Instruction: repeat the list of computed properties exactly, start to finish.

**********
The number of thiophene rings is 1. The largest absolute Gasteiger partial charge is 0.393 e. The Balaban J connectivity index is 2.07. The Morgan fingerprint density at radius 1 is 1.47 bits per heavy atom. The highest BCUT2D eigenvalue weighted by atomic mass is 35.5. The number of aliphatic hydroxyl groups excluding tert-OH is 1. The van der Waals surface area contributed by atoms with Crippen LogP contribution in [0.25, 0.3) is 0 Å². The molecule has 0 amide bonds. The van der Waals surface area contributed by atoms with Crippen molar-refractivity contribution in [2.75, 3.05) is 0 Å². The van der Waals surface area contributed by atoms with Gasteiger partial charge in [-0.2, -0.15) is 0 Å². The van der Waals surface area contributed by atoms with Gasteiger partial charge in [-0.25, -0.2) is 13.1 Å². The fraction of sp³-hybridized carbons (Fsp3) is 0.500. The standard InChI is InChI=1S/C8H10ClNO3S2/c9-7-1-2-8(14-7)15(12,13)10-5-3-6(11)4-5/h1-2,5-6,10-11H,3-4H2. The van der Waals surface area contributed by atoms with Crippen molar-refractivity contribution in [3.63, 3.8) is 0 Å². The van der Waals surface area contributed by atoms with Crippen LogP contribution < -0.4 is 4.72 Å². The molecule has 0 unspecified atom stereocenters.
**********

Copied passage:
The number of thiophene rings is 1. The largest absolute Gasteiger partial charge is 0.393 e. The Balaban J connectivity index is 2.07. The Morgan fingerprint density at radius 1 is 1.47 bits per heavy atom. The highest BCUT2D eigenvalue weighted by atomic mass is 35.5. The number of aliphatic hydroxyl groups excluding tert-OH is 1. The van der Waals surface area contributed by atoms with Crippen LogP contribution in [0.25, 0.3) is 0 Å². The molecule has 0 amide bonds. The van der Waals surface area contributed by atoms with Crippen molar-refractivity contribution in [2.75, 3.05) is 0 Å². The van der Waals surface area contributed by atoms with Gasteiger partial charge in [-0.2, -0.15) is 0 Å². The van der Waals surface area contributed by atoms with Gasteiger partial charge in [-0.25, -0.2) is 13.1 Å². The fraction of sp³-hybridized carbons (Fsp3) is 0.500. The standard InChI is InChI=1S/C8H10ClNO3S2/c9-7-1-2-8(14-7)15(12,13)10-5-3-6(11)4-5/h1-2,5-6,10-11H,3-4H2. The van der Waals surface area contributed by atoms with Crippen molar-refractivity contribution in [3.63, 3.8) is 0 Å². The van der Waals surface area contributed by atoms with Crippen LogP contribution < -0.4 is 4.72 Å². The molecule has 0 unspecified atom stereocenters.